1.The rapid growth of species distribution modelling (SDM) as an ecological discipline has resulted in a large and diverse set of methods and software for constructing and evaluating SDMs. The disjointed nature of the current SDM research environment hinders evaluation of new methods, synthesis of current knowledge and the dissemination of new methods to SDM users.
2.The zoon r package aims to overcome these problems by providing a modular framework for constructing reproducible SDM workflows. zoon modules are interoperable snippets of r code, each carrying a SDM method that zoon combines into a single analysis object.
3.Rather than defining these modules, zoon draws modules from an open, version-controlled online repository. zoon makes it easy for SDM researchers to contribute modules to this repository, enabling others to rapidly deploy new methods in their own workflows or to compare alternative methods.
4.Each workflow object created by zoon is a rerunnable record of the data, code and results of an entire SDM analysis. This can then be easily shared, scrutinised, reproduced and extended by the whole SDM research community.
5.We explain how zoon works and demonstrate how it can be used to construct a completely reproducible SDM analyses, create and share a new module, and perform a methodological comparison study.
En affirmant l'intérêt d'une « sociologie du langage », nous souhaitons interroger l'identité propre, les problématiques et les frontières de ce champ. Trois objectifs traversent donc cette contribution : passer en revue différentes tentatives de fondation, définir les défis et problématiques de ce champ aujourd'hui et finalement donner une idée de possibles cadrages de l'analyse à travers deux exemples de terrains, auxquels est appliqué ce programme de recherche. Si notre cartographie commence par discuter les approches macro et micro aux États-Unis, au Royaume-Uni, en Allemagne et en France (première partie), elle ne manquera pas de constater les limites d'une vision binaire qui oppose les niveaux macro et microsociologiques et montrera comment il convient d'aller au-delà, en mettant l'accent sur les pratiques langagières (deuxième partie). Nous illustrons cette proposition en présentant deux exemples de recherches sociologiques dans la troisième partie : le premier touchant aux pratiques d'accompagnement des demandeurs d'emploi comme pratiques de production de nouvelles formes d'individuation contemporaines (Glady), le second portant sur la recherche académique comme une pratique discursive de positionnement des chercheurs (Angermuller). Dans ces travaux, nous partons de l'idée que le social se réalise à travers les pratiques langagières et que les pratiques langagières sont des pratiques sociales. Nous démarquant des linguistes formalistes, nous nous passons de la notion de « langue » comme un système abstrait de règles et de possibilités grammaticales. Nous adoptons l'idée que le langage est une activité humaine qui puise dans un stock de ressources linguistiques pour réaliser les pratiques sociales.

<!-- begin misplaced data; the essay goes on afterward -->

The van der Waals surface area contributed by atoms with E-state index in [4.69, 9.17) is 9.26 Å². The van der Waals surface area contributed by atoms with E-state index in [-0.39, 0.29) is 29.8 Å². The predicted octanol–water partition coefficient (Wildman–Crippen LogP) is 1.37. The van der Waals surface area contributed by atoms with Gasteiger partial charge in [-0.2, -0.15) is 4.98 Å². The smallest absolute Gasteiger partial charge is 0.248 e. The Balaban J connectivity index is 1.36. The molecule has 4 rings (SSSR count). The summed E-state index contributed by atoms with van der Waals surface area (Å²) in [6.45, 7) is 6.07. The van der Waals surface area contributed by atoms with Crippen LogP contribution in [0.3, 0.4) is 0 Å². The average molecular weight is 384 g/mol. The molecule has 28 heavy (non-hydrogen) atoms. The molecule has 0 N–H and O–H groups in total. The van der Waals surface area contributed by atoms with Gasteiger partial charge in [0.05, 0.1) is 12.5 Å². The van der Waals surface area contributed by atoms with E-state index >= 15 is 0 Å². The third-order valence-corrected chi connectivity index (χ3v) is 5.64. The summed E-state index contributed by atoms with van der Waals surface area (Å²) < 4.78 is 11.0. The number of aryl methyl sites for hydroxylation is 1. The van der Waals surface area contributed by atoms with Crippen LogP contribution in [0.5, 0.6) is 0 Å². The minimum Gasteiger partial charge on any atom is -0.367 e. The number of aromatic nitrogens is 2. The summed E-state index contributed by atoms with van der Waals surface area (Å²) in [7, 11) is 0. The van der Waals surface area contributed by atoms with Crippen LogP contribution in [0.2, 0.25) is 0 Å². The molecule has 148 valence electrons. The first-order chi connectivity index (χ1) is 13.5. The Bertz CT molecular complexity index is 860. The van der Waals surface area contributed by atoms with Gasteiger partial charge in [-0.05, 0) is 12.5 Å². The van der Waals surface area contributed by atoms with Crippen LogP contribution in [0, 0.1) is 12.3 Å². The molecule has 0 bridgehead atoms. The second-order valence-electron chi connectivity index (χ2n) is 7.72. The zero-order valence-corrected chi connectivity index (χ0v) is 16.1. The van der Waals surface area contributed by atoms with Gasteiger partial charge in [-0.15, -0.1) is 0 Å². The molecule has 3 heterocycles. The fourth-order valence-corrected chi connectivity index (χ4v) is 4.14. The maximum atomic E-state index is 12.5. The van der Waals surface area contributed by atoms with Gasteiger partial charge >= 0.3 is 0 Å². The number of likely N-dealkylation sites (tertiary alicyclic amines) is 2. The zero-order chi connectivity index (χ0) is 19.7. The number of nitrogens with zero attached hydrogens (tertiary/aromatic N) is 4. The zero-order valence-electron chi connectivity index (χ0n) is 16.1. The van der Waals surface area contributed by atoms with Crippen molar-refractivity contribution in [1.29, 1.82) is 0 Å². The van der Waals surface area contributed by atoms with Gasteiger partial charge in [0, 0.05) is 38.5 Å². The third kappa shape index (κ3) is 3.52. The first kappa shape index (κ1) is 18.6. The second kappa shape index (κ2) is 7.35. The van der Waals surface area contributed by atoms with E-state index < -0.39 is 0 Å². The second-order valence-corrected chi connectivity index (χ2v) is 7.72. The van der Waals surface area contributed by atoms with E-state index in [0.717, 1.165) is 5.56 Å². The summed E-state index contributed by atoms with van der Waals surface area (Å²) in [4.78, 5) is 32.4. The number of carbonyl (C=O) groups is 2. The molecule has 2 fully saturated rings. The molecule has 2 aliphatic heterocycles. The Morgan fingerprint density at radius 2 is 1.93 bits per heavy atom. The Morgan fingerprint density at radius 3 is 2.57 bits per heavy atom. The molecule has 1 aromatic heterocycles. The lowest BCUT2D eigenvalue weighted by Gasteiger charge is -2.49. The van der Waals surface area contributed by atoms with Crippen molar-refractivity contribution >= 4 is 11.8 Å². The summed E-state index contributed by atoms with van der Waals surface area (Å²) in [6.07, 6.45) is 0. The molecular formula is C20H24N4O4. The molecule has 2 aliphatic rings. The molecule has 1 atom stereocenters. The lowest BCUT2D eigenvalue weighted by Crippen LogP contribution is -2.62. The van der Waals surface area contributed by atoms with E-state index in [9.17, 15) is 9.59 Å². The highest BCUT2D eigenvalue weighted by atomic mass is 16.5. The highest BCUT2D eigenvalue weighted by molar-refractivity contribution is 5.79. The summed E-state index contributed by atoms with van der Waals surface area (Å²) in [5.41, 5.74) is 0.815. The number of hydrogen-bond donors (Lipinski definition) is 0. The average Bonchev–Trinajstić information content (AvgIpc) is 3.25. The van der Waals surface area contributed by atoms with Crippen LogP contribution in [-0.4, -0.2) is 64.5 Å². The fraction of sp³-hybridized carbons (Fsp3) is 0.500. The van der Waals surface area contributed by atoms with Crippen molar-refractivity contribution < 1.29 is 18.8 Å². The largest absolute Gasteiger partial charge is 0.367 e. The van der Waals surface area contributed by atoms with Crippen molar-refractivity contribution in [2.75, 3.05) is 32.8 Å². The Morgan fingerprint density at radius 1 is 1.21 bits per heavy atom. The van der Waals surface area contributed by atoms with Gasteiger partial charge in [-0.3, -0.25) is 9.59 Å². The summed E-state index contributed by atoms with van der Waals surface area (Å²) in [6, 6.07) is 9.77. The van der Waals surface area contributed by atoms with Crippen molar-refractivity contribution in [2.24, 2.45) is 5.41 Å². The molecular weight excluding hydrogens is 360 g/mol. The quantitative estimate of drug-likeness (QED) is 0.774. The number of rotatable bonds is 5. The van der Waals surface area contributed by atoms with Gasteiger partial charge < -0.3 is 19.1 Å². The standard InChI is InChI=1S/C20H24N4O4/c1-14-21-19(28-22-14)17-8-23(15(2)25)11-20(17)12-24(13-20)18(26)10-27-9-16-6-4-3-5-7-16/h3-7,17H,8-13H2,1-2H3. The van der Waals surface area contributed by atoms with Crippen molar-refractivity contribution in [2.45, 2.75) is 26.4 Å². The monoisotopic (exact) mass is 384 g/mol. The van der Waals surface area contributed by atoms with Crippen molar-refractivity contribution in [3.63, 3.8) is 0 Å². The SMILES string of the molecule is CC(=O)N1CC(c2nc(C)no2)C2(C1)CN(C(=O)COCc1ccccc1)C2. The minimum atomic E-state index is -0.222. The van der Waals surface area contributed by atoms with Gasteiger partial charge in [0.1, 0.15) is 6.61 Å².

Explosions in homogeneous reactive mixtures have been widely studied both experimentally and numerically. However, in practice, combustible mixtures are usually inhomogeneous and subject to both vertical and horizontal concentration gradients. There is still very limited understanding of the explosion characteristics in such situations. The present study aims to investigate deflagration to detonation transition (DDT) in such mixtures. Two cases in a horizontal obstructed channel with 30% and 60% blockage ratios filled with hydrogen/air mixture with vertical concentration gradients are numerically studied. These cases were experimentally investigated by Boeck et al. (2015), and hence some measurements are available for model validation. A density-based solver within the OpenFOAM CFD toolbox is developed and used. To evaluate the convective fluxes contribution, the Harten–Lax–van Leer–Contact (HLLC) scheme is used for shock capturing. The compressible Navier–Stokes equations with a single step Arrhenius reaction are solved. The numerical results are in good qualitative and quantitative agreement with the experiments. The predictions show that the overpressure at the DDT transition stage is higher in the non-uniform mixtures than that in homogeneous mixtures under similar conditions. It is also found that increasing the blockage ratio from 30% to 60% resulted in faster flame propagation and lower propensity to DDT. The Baroclinic torque and the resulting Richtmyer–Meshkov (RM) instability are also analyzed in relation to flame acceleration and DDT.
Growth in demand for Liquefied Natural Gas (LNG) has increased calls for further research and development on LNG production and safer methods for its transportation. This paper presents the implementation of numerical models for dispersion of evaporated LNG in the open atmosphere. The developed model incorporates in its formulation LNG spill and pool formation into a source model. It is then coupled with a Computational Fluid Dynamics (CFD) approach in OpenFOAM for dispersion calculations. Atmospheric conditions such as average wind speed and direction were used to resolve wind boundary layers. The model also accounts for the humidity effect and its influence on air-density and buoyancy change. Verifications have been conducted using the experimental results from Maplin Sands series of tests by comparing the maximum evaporated gas concentration in every arc in relation to the release point. The results show good agreements between the model's predictions and experiments.